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Turkey brining bags

s
SxCx Dec 17, 2007 02:27 PM

Those gougers at Williams-Sonoma want $26 for a pack of four. "There has to be a better way!"

I've got a 14lb bird on the way. I've thought of extra-large Ziploc bags but I doubt even the biggest could accommodate. I basically need a very big, sealable food-grade plastic bag. Surely some folks here have done this without W-S's help.

Thanks in advance.

  1. g
    gps_shag Dec 17, 2007 02:41 PM

    How about a really big stockpot? I have a monster 20 quart stockpot that I used this weekend - easily fit my 20lb turkey.

    Got it for about $39 or so at Home Outfitters or Linens and Things or some store like that last year.

    1. c
      c_snapper Dec 17, 2007 03:21 PM

      if i remember correctly, my friends bought some during thanksgiving from either rabba or loblaws

      1. dinin and dishin Dec 17, 2007 03:31 PM

        I always do mine in a cooler. That way I can keep it cool for the several hours it soaks.
        I never even heard of doing it in a bag. It's messy enough manhandling 14 lbs of slippery wet bird in a cooler with 4 gallons of water, I can't imagine trying to get it into a bag!
        For me the cooler works like a charm and costs nothing.

        5 Replies
        1. re: dinin and dishin
          xtal Dec 17, 2007 04:11 PM

          I agree with the cooler for brining. Make sure to give it a good scrub both before and afterwards (it almost goes without saying, I know).

          If you're looking for some particulars, Google 'alton brown brine' for a simple yet effective method. Also, I'm sure the Home Cooking board has loads of suggestions.

          1. re: xtal
            Full tummy Dec 17, 2007 05:10 PM

            I third the cooler. Works perfectly. If you're keeping the cooler in your house, then add some ice cubes to the water. You don't need to brine for that long, so the cooler is perfect.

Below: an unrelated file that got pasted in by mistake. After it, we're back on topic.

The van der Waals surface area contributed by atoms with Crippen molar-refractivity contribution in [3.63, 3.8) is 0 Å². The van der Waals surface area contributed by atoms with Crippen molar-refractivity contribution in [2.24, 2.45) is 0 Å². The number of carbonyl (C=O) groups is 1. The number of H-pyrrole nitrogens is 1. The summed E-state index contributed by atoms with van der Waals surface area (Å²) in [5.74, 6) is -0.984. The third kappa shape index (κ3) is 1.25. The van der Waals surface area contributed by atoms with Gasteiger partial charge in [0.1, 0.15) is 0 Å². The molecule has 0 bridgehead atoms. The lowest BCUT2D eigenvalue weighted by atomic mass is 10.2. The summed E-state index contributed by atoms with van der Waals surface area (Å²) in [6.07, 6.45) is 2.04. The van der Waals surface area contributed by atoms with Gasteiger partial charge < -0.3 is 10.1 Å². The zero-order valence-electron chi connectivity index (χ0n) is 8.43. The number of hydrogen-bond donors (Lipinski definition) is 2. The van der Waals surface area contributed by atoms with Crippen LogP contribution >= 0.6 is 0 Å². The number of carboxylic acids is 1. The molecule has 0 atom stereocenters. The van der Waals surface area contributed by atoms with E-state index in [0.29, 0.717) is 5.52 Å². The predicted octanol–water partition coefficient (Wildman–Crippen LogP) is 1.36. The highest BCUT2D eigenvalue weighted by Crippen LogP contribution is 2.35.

1. re: xtal
              s
              Scary Bill Dec 18, 2007 05:54 AM

              Put the turkey in a garbage bag, then into the stockpot, cooler, whatever. This makes cleanup easier and the garbage bag is non-reactive unlike, say, an aluminum stockpot.

              1. re: Scary Bill
                p
                pâté chinois Dec 18, 2007 10:11 AM

                I used garbage bags until I read somewhere (can't remember where) that you should not do that as the plastic used is not food safe. I later confirmed the information with one of the bag manufacturers. Garbage bag package covers also state that they are not food safe. Now, I brine my turkey in an extra-large oven bag closed tightly (ideally with the tie on the top) and place everything in a rubbermaid bin (well cleaned, in case the bag pops opens - which happens) and in the refrigerator. Lots of work, but worthwile results.

                1. re: pâté chinois
                  s
                  Scary Bill Dec 18, 2007 10:37 AM

                  Thanks, never thought about it. (though it is probably pretty far down the list of deadly ingredients I consume and am exposed to)